© Avening Parish Council 2020
“Preserve, Conserve, Enhance”

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Avening History pages

The Medieval Village of Avening has a rich and varied past - it grew around the Norman Church of the Holy Rood (or Holy Cross), which was built on the site of an earlier Saxon Church. It is said to have been built in 1080, being the only church ever to be built by a Queen of England. During the Second World War, Avening lay on GHQ Line. Extensive anti-tank ditches were constructed to the south and southeast, and were overlooked by a number of pillboxes. The defences were constructed as a part of British anti-invasion preparations.

Census information - 1841 to 1911

We have transposed the census information from 1841 to 1911, so that you are able to search and download all of the records to help with your family trees or general research. You will find guidance notes, a searchable index, and the full record for each census.

Avening in the First World War

In Avening Parish Church, the Roll of Honour shows that the village lost 42 men in the First World War. Many of the family names can still be found among the current inhabitants of Avening. Military records list a total of 87 men serving in the forces during the first year of the war. This was from a total population of 823 in 1914. The hamlet of Nag’s Head alone sent 17 men from only 18 houses. Most of the men served in the Gloucestershire Regiment; some were in other regiments or the Royal Navy. One Baptist minister, the Reverend Edward Fowles, who had been working as a missionary in China, was enlisted as an officer in the Chinese Labour Battalions in France because of his knowledge of Chinese customs and language. Avening men fought in nearly all the theatres of the war, from Flanders to Mesopotamia. Those who died were killed in action or fatally wounded at Ypres, Loos, Cambrai, Arras, the Dardanelles and many other places. Some were decorated for their bravery, with at least three Military Medals and two Distinguished Conduct Medals being awarded to local men. Click on the WW1 Heroes link to read the stories of the 42 men who died in the conflict

Avening people

Looking at the charactors and people who have lived in Avening
AveningHistory pages
Coming Soon

Avening places

Historic pictures and views of the village showing the changes that have happened in the development of Avening
Coming Soon This website is being rebuilt, and some pages may be temprarily removed.  Please let know about any errors or broken links.

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Avening History pages

The Medieval Village of Avening has a rich and varied past - it grew around the Norman Church of the Holy Rood (or Holy Cross), which was built on the site of an earlier Saxon Church. It is said to have been built in 1080, being the only church ever to be built by a Queen of England. During the Second World War, Avening lay on GHQ Line. Extensive anti-tank ditches were constructed to the south and southeast, and were overlooked by a number of pillboxes. The defences were constructed as a part of British anti-invasion preparations.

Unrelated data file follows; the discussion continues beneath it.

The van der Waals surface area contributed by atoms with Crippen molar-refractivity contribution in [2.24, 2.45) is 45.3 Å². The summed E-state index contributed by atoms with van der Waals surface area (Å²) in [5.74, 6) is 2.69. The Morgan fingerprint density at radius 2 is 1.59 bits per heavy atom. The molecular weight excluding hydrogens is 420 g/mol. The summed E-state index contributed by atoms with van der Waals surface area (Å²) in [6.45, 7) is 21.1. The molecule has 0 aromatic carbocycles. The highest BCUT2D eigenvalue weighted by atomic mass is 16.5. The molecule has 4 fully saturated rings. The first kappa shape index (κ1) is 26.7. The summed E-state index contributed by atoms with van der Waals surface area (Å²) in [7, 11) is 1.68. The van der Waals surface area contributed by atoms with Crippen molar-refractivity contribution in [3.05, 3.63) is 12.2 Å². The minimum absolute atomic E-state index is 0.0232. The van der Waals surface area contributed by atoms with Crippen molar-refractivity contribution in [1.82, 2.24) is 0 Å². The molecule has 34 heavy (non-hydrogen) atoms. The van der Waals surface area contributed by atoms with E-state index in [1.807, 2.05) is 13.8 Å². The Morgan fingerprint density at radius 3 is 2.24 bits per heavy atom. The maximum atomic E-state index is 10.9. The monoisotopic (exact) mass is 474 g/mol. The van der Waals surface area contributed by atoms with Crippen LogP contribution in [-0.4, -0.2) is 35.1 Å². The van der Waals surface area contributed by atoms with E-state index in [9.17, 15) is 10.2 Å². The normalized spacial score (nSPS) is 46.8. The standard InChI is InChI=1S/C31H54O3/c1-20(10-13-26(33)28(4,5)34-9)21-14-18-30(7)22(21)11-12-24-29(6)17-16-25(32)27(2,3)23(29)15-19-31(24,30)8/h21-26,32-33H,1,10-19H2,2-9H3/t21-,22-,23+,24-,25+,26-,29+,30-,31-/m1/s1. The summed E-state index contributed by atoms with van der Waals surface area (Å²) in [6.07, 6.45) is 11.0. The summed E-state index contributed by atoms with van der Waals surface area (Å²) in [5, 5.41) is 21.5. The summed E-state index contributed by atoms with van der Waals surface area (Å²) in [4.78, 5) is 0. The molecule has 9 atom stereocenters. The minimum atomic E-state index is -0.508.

This website is being rebuilt, and some pages may be temprarily removed.  Please let know about any errors or broken links.
AveningHistory pages

Census information - 1841 to 1911

We have transposed the census information from 1841 to 1911, so that you are able to search and download all of the records to help with your family trees or general research. You will find guidance notes, a searchable index, and the full record for each census.

Avening in the First World War

In Avening Parish Church, the Roll of Honour shows that the village lost 42 men in the First World War. Many of the family names can still be found among the current inhabitants of Avening. Military records list a total of 87 men serving in the forces during the first year of the war. This was from a total population of 823 in 1914. The hamlet of Nag’s Head alone sent 17 men from only 18 houses. Most of the men served in the Gloucestershire Regiment; some were in other regiments or the Royal Navy. One Baptist minister, the Reverend Edward Fowles, who had been working as a missionary in China, was enlisted as an officer in the Chinese Labour Battalions in France because of his knowledge of Chinese customs and language. Avening men fought in nearly all the theatres of the war, from Flanders to Mesopotamia. Those who died were killed in action or fatally wounded at Ypres, Loos, Cambrai, Arras, the Dardanelles and many other places. Some were decorated for their bravery, with at least three Military Medals and two Distinguished Conduct Medals being awarded to local men. Click on the WW1 Heroes link to read the stories of the 42 men who died in the conflict

Avening places

Historic pictures and views of the village showing the changes that have happened in the development of Avening

Avening people

Looking at the charactors and people who have lived in Avening
Coming Soon Coming Soon